What's not to like about cookies, right? They are the perfect dessert. They often fit nicely into the palm of your hand and can be eaten warm or cold. Great for on-the-go, they are also ideal for savoring with a favorite cup of coffee, tea or glass of milk. And, oh yeah, let's not forget the crumbs. Cookie crumbs get such a bad rap, but honestly, I love the crumbs.

I recently learned about a really cool cookie website. Crazy Girls Cookies bakes up monthly mouth-watering treats for the rest of us to enjoy. I asked Crazy Girls Wendy VanHatten and Anna Campbell - who, by the way, are really grown women with impressive literary careers – to tell me their cookie story.

We all know that the story behind something as sweet as this is like icing on the cake, er, I mean cookie!

Q: When and why did you established Crazy Girls Cookies?

A: (Wendy) When we both lived California, we would get together once a month since we lived about two hours away from each other. And, when we got together, we always ended up looking for a fun bistro or cafe and then hunting down a delicious bakery for dessert. When we found a French restaurant with amazing desserts, too, we were in heaven! We would take pictures, write up a fun blog and share our monthly experience with our friends. 

When Anna moved away to North Carolina, she says it was like leaving a piece of her behind. Not one to let anything get either of us down, we came up with this brilliant idea to continue our monthly get-togethers and still post our fun adventures.

Q: Why are you crazy about cookies?

A: (Wendy) Cookies are so much. They are fun, easy, and yummy desserts that just about anyone can make and almost everyone loves! You can eat them with coffee, milk, or whatever you like. They can be a snack, a dessert, a mid-morning treat, an end to a special meal, even compliment a glass of wine…the possibilities are endless.

After all, didn’t we all LOVE Cookie Monster?
Q: Sharing food customs is an important food lore ingredient. Do you have a favorite cookie-making (or cookie-eating) custom?

A: (Anna) I love smelling my food. Ha! Ha! I always break up my cookies and smell their yummy goodness before devouring them.

(Wendy) I love dunking cookies in coffee, something Grandma Hansen taught me. She was Norwegian and made many of her cookies for holidays…Christmas, especially. She is the one who taught me how to bake cookies.

We both have recipes passed down from our grandmas and aunts that we make at special times. We will pass those recipes down to our grandchildren as well.
Q: According to The History of Cookies The first cookies were created by accident. Cooks used a small amount of cake batter to test their oven temperature before baking a large cake. These little test cakes were called "koekje", meaning "little cake" in Dutch.
In keeping with this have you or someone you know created 'accidental' cookies? If so, can you tell us a little bit about that?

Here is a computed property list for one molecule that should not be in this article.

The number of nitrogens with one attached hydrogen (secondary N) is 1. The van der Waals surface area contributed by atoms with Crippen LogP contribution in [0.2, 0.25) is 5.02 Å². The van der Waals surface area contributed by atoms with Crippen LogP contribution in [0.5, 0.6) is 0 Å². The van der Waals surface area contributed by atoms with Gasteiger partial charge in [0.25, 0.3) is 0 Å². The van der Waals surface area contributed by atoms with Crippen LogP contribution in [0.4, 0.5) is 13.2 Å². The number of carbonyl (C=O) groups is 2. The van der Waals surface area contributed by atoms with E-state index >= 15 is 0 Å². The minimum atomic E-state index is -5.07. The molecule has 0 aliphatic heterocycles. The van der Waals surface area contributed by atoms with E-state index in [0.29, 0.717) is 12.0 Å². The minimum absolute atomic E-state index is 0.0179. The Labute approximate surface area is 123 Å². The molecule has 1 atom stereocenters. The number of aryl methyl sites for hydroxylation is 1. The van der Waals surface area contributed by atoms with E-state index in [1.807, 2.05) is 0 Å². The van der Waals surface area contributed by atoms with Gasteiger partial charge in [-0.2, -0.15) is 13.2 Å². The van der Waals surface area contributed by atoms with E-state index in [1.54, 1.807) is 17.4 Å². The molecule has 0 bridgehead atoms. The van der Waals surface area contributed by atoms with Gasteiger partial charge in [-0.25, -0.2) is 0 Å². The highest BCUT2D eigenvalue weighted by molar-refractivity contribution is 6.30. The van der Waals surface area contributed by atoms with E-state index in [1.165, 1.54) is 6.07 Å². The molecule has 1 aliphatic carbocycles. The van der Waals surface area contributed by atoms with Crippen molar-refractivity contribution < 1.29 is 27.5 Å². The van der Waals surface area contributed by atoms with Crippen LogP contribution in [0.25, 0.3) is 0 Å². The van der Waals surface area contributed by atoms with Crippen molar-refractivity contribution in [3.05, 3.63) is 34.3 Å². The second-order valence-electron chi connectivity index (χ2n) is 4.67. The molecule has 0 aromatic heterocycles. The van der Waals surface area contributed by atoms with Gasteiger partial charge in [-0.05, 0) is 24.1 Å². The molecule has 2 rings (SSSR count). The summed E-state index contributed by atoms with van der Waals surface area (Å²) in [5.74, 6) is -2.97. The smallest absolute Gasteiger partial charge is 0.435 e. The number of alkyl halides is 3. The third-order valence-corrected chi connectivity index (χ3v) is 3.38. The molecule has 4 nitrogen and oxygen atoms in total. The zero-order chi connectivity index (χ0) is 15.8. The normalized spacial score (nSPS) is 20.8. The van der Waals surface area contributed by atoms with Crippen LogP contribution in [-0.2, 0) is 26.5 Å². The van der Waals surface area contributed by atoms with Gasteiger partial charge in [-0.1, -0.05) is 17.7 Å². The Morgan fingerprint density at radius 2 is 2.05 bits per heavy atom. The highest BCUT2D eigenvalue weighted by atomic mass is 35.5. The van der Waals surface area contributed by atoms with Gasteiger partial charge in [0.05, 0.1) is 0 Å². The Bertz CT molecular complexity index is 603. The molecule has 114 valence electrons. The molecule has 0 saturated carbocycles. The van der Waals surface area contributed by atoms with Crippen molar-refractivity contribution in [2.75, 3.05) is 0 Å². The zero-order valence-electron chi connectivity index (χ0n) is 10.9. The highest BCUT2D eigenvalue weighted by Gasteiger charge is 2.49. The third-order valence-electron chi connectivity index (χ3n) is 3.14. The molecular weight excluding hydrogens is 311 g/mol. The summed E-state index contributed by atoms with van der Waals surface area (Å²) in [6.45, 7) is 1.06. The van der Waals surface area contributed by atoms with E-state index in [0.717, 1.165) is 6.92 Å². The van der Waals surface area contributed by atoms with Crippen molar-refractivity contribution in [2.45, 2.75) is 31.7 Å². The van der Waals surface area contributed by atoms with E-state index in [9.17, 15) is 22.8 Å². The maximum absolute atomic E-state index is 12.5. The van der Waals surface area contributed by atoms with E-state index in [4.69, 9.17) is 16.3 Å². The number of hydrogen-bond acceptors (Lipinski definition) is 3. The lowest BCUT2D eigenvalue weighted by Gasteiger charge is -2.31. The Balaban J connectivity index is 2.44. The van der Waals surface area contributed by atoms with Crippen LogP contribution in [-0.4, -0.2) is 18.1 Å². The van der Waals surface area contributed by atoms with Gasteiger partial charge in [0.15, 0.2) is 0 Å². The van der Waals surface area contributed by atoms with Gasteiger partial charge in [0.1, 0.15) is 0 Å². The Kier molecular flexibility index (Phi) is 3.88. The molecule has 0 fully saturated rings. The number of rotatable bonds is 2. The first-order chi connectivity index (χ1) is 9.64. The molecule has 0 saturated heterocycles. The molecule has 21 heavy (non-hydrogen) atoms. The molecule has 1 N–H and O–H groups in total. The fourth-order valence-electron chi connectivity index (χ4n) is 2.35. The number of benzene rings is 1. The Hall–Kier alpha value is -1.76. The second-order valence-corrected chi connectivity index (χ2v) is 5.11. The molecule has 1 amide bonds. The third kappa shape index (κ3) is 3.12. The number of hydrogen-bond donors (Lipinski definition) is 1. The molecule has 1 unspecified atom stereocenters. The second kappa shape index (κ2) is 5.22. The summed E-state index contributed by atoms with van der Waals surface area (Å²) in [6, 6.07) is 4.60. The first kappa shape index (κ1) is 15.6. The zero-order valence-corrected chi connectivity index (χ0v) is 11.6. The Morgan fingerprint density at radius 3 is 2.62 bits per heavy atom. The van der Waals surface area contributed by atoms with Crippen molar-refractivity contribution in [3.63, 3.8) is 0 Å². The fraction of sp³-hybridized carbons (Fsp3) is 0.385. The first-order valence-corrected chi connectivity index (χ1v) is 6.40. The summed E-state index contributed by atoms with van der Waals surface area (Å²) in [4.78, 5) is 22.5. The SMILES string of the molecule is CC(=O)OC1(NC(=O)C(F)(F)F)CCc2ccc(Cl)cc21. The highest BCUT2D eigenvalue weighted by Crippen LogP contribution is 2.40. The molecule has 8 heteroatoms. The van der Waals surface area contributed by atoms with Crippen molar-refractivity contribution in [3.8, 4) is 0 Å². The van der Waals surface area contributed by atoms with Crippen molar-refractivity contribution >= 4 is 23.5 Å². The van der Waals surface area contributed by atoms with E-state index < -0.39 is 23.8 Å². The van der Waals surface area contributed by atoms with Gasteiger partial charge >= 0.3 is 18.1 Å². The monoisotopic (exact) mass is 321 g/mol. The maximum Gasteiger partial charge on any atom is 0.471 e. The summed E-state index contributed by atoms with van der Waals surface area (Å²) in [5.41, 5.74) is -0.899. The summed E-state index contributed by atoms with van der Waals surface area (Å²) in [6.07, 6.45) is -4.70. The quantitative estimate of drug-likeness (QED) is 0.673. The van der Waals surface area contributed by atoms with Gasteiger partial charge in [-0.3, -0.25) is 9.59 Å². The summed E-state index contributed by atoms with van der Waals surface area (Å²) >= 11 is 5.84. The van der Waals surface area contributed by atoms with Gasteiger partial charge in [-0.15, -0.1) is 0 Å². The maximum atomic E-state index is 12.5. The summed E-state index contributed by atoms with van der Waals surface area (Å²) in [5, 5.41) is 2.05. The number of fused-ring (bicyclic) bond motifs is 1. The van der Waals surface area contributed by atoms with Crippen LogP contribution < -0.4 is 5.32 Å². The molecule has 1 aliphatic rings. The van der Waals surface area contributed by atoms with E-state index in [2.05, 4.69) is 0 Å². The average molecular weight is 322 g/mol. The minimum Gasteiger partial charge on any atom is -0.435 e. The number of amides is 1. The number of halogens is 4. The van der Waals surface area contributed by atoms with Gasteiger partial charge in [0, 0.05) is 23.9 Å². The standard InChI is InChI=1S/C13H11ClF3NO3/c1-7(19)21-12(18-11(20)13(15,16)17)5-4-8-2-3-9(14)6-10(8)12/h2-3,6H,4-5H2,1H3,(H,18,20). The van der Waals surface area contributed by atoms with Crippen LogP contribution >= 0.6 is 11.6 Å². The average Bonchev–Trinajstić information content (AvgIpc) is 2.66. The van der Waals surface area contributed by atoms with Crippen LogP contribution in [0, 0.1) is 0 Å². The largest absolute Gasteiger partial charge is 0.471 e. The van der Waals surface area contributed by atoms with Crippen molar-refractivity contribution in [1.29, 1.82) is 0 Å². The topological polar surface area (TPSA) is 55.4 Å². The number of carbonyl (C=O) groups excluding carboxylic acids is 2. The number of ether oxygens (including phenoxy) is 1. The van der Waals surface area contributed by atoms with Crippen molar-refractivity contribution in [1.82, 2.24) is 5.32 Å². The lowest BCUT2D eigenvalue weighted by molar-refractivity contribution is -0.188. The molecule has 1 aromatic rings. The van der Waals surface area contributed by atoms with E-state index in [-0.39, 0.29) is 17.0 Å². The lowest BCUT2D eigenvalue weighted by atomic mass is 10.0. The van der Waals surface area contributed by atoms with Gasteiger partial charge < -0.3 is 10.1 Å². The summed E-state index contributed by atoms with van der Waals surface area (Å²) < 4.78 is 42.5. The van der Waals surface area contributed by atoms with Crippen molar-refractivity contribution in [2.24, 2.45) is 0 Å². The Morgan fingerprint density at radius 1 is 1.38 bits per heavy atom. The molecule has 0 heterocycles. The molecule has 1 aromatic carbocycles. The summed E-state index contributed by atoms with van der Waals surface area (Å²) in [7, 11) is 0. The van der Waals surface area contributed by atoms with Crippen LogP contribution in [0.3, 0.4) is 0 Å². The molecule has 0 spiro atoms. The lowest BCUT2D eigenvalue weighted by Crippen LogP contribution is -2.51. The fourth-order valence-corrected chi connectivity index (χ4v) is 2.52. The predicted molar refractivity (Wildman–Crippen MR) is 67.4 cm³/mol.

A: (Both) The best accidental cookies would be adding cake batter to your cookie dough and baking the most delicious cookie ever! We have the recipe posted on our website! :) Another accident that happened recently is when I didn’t have enough dark chocolate to melt for my brownie cookie bites. Often I add a little espresso powder to my regular brownies…so I added some to the melted chocolate I had and the result was wonderful. These little bites turned out tasting like a bite of a mocha!
Q: Why does Crazy Girls Cookies host monthly recipe contests?
A: (Both) We love learning of new and fun recipes from our readers and we love keeping our readers involved. Plus, we love trying out these recipes in our ‘test kitchens’ and on our families. From that came the idea of a contest. Our readers provide the recipes, we have our panel of judges test them, and pick a winner. We know this will be hard…we have so many wonderful recipes. But, we’re up for the challenge. And, so are our judges.

It’s like being part of a worldwide family…with cookies! It doesn’t get much better than that.

If you're a sweet-toothed aficionado looking for new recipes, have one of your own to share or want to add your favorite online bakery to their list, visit Crazy Girls Cookies.
And, remember to preserve your cookie stories, too. You never know when that'll come in handy!

Thursday, August 1, 2013

Late Summer Fun

 August Festivals

 Are you sitting at home on your couch watch television shows, cruising the Internet and thinking “Man I’m so bored?”

Well then, close your laptop, TiVo your favorite shows and come explore all the festivities and events happening around the San Francisco Bay Area in August. There are numerous events going on including Outside Lands in Golden Gate Park, the Origami Festival, and the San Francisco Chef face off in Union Square. 

CHEF SF  (Aug. 4). For five years this culinary event has given chefs a chance to compete and show off their skills and for the public to enjoy a food lover’s paradise. This year will include a cake off!  There will be food and drink vendors galore with the top wines and brews. At the end of the event there will be a cake off and the top chef will take home a Guittard Chocolate Company gift.

If you are looking for visual art that’s challenging then check out the Origami-Palooza Festival (Aug. 10)  in Japan Town. Instructional booths will be set up to show you the proper ways to fold and craft your origami. One particular booth will learn how to fold paper cranes for the holidays. At the end there will be a paper airplane-folding contest. 

Lastly, Outside Lands (Aug. 9-11) offers three day of all-genre music in Golden Gate Park. There are numerous stages across the park with bands that range from “just moving into the music scene” to “well-versed professionals” like Paul McCartney, the Yeah Yeah Yeahs and the Red Hot Chili Peppers. Grab your picnic blanket, a ticket and head to Golden Gate Park the second weekend of August to experience it live!

Want to find out about more festivals?